NOAA issues new nautical chart for the Arctic

NOAA has issued a new nautical chart for the Delong Mountain Terminal, a shallow draft port servicing the Red Dog Mine, on the western coast of Alaska in the Arctic. New chart 16145 fills in historically sparse depth measurements, using new survey data recently acquired specifically for this chart.

Delong Terminal charts illustration

“This chart is important to the Arctic economy, giving navigational intelligence for the vessels shipping zinc and lead from Red Dog Mine, one of the world’s largest producer of zinc concentrate,” explained Rear Admiral Gerd Glang, director of NOAA’s Office of Coast Survey. “The new chart offers vastly more navigational information than the only other available chart of the area.”

The Delong Mountain Terminal is a shallow draft port servicing the Red Dog Mine, which is located about 50 miles inland. The terminal uses self-loading barges to ferry the ore concentrates to the deep draft ships anchored several miles offshore.

“The shipping season from the terminal only lasts about 100 days, so shipping efficiency is vital,” Glang points out. “This chart will help to improve those maritime efficiencies, as well as safety.”

Previously, the only official nautical chart available to transit the near shore area was the 1:700,000 scale chart 16005, which shows one depth measurement within three nautical miles of the approach to Delong Mountain Terminal. New NOAA chart 16145 offers a much more usable 1:40,000 scale coverage, with updated shoreline measurements and newly acquired hydrographic information. It shows dozens of depth measurements in the approach to the terminal, representative of thousands of soundings, to give the mariner accurate depths for navigation.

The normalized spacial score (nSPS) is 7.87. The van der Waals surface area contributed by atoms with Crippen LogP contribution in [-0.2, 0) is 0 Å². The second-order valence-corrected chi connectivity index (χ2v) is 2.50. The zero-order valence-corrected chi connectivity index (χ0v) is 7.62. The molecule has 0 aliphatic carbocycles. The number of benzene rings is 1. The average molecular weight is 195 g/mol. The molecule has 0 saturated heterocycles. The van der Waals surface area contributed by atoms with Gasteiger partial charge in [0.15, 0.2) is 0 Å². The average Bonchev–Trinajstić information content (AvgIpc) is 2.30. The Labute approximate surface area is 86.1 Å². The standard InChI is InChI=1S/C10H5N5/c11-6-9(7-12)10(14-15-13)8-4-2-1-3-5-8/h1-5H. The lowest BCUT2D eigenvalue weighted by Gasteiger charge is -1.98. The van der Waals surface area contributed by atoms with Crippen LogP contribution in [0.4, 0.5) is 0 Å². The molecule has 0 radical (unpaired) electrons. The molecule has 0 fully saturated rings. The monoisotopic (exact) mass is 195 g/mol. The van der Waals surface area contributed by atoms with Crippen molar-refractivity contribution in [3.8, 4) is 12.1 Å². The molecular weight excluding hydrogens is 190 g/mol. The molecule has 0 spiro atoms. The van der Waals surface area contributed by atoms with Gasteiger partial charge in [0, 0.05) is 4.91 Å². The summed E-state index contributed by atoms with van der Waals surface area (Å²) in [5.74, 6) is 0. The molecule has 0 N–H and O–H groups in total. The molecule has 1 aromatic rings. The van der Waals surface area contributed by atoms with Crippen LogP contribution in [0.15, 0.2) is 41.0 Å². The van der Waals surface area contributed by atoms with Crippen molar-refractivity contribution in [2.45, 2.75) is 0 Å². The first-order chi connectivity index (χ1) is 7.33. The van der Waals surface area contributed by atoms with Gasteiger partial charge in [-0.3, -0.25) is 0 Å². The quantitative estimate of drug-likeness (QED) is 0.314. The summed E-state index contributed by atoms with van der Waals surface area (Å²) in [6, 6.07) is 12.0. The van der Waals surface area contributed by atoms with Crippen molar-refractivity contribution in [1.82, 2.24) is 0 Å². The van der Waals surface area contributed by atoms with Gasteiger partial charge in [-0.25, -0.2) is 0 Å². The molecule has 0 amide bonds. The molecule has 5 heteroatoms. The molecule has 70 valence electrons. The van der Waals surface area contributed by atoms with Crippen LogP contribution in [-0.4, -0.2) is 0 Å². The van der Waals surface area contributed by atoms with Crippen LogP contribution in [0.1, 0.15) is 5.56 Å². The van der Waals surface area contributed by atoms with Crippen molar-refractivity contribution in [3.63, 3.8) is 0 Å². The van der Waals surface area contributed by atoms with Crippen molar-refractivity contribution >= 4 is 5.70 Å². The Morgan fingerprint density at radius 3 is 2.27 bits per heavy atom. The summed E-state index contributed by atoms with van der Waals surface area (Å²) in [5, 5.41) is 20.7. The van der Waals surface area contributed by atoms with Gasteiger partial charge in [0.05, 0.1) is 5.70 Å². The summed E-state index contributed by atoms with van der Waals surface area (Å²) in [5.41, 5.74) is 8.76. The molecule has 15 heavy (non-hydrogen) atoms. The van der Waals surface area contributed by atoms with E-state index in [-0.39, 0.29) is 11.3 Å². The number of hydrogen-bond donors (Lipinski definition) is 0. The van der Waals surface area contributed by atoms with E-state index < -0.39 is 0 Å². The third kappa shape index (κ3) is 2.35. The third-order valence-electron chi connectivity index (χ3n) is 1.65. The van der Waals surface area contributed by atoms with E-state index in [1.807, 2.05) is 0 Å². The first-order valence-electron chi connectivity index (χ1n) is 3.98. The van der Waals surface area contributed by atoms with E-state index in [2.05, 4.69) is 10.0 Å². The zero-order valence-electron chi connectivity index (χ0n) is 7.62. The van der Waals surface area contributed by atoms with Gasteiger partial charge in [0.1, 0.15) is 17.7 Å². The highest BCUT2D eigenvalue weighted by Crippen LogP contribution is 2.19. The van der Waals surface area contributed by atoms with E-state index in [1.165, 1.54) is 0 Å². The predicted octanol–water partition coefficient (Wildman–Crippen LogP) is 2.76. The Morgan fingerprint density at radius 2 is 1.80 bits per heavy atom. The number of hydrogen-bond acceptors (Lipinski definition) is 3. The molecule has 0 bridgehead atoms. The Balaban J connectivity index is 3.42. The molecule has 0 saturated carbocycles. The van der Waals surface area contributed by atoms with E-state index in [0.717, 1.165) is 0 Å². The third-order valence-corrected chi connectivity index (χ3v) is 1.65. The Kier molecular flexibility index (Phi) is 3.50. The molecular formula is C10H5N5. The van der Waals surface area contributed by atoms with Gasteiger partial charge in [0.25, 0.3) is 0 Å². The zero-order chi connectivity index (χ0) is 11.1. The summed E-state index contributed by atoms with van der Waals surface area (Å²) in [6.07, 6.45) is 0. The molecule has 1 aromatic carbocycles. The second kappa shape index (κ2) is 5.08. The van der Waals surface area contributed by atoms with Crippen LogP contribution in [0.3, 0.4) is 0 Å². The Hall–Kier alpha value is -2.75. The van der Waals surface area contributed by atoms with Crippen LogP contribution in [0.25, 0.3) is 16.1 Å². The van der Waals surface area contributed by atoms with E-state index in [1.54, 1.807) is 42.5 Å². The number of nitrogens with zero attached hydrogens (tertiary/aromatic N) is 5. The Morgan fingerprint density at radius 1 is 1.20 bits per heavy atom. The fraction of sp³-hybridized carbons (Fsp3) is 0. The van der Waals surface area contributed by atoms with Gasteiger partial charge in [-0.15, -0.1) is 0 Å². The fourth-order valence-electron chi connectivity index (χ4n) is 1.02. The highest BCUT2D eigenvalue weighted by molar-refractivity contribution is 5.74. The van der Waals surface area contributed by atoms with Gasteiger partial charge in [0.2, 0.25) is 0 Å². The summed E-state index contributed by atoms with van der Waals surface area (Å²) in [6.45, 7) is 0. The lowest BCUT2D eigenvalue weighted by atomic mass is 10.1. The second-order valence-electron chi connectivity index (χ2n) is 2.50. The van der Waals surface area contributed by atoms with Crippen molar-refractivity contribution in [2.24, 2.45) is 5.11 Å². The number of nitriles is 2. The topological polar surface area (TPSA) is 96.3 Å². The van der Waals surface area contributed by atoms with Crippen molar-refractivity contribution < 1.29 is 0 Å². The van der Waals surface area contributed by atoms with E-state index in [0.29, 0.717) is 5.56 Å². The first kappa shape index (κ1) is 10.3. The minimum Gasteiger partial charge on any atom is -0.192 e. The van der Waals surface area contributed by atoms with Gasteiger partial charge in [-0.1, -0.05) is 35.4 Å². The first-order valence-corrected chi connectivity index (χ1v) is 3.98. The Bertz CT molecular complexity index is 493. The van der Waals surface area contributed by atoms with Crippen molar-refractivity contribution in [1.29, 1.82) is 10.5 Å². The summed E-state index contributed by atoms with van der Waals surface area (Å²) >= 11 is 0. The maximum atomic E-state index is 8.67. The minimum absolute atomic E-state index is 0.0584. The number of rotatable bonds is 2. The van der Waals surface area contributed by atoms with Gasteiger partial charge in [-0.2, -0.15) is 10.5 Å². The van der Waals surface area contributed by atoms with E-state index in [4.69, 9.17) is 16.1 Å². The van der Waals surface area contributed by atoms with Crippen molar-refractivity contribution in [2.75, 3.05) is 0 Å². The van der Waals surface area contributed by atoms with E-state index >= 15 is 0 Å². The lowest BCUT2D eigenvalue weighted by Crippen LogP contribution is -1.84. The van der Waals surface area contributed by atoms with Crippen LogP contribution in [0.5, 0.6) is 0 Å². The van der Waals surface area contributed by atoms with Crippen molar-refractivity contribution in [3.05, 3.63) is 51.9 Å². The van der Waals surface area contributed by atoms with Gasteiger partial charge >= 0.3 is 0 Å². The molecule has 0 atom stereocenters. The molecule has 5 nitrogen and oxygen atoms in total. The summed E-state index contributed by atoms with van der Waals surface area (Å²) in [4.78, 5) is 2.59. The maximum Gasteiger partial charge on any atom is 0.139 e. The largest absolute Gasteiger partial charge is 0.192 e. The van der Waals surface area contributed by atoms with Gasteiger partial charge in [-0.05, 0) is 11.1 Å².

This is NOAA’s third new Arctic chart issued in the past three years. Chart 16161 (ENC US5AK97) for Alaska’s Kotzebue Harbor were issued in 2012, and chart 16190 (ENCs US4AK8D and US5AK8D) for Bering Strait North were issued in 2013.

6 thoughts on “NOAA issues new nautical chart for the Arctic

  1. It would have been nice to have some way of showing where the chart was in Alaska – I will never go to the Red Dog Mine – but like so see where things are updated & also understand the work involved – I had to use Google to find out about where the area covered is – your link to the online chart viewer was useless as it links to the viewer and not the area of the chart – so you start with a world view

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